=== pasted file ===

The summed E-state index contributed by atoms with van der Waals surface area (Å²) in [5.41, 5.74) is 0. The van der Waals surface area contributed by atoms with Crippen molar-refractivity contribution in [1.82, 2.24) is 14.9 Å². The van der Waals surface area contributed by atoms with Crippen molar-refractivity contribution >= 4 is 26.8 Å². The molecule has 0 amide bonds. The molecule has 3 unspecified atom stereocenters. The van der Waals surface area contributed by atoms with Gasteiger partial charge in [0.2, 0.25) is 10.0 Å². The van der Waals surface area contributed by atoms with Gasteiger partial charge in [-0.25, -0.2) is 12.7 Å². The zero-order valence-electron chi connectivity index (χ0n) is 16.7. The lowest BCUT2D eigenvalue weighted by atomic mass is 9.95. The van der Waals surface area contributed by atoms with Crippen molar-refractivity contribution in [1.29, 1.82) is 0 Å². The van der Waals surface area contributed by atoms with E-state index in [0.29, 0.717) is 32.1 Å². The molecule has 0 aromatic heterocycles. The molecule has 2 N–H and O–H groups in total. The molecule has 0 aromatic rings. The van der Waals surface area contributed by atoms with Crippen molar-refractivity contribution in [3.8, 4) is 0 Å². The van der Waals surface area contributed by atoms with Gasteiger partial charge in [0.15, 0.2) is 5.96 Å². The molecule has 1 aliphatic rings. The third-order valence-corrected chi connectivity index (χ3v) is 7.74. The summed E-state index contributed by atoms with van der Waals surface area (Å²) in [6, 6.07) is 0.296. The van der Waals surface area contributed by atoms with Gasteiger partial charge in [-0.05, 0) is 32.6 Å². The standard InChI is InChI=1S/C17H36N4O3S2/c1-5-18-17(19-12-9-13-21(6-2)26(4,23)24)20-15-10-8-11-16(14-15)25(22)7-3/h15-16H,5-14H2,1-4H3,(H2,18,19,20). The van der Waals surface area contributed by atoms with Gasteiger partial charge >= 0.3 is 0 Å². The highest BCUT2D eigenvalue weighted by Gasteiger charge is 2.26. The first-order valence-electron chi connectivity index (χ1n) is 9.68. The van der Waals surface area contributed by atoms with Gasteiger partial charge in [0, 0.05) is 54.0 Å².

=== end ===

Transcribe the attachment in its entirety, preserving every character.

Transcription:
The summed E-state index contributed by atoms with van der Waals surface area (Å²) in [5.41, 5.74) is 0. The van der Waals surface area contributed by atoms with Crippen molar-refractivity contribution in [1.82, 2.24) is 14.9 Å². The van der Waals surface area contributed by atoms with Crippen molar-refractivity contribution >= 4 is 26.8 Å². The molecule has 0 amide bonds. The molecule has 3 unspecified atom stereocenters. The van der Waals surface area contributed by atoms with Gasteiger partial charge in [0.2, 0.25) is 10.0 Å². The van der Waals surface area contributed by atoms with Gasteiger partial charge in [-0.25, -0.2) is 12.7 Å². The zero-order valence-electron chi connectivity index (χ0n) is 16.7. The lowest BCUT2D eigenvalue weighted by atomic mass is 9.95. The van der Waals surface area contributed by atoms with Crippen molar-refractivity contribution in [1.29, 1.82) is 0 Å². The van der Waals surface area contributed by atoms with E-state index in [0.29, 0.717) is 32.1 Å². The molecule has 0 aromatic heterocycles. The molecule has 2 N–H and O–H groups in total. The molecule has 0 aromatic rings. The van der Waals surface area contributed by atoms with Crippen molar-refractivity contribution in [3.8, 4) is 0 Å². The van der Waals surface area contributed by atoms with Gasteiger partial charge in [0.15, 0.2) is 5.96 Å². The molecule has 1 aliphatic rings. The third-order valence-corrected chi connectivity index (χ3v) is 7.74. The summed E-state index contributed by atoms with van der Waals surface area (Å²) in [6, 6.07) is 0.296. The van der Waals surface area contributed by atoms with Gasteiger partial charge in [-0.05, 0) is 32.6 Å². The standard InChI is InChI=1S/C17H36N4O3S2/c1-5-18-17(19-12-9-13-21(6-2)26(4,23)24)20-15-10-8-11-16(14-15)25(22)7-3/h15-16H,5-14H2,1-4H3,(H2,18,19,20). The van der Waals surface area contributed by atoms with Gasteiger partial charge >= 0.3 is 0 Å². The highest BCUT2D eigenvalue weighted by Gasteiger charge is 2.26. The first-order valence-electron chi connectivity index (χ1n) is 9.68. The van der Waals surface area contributed by atoms with Gasteiger partial charge in [0, 0.05) is 54.0 Å².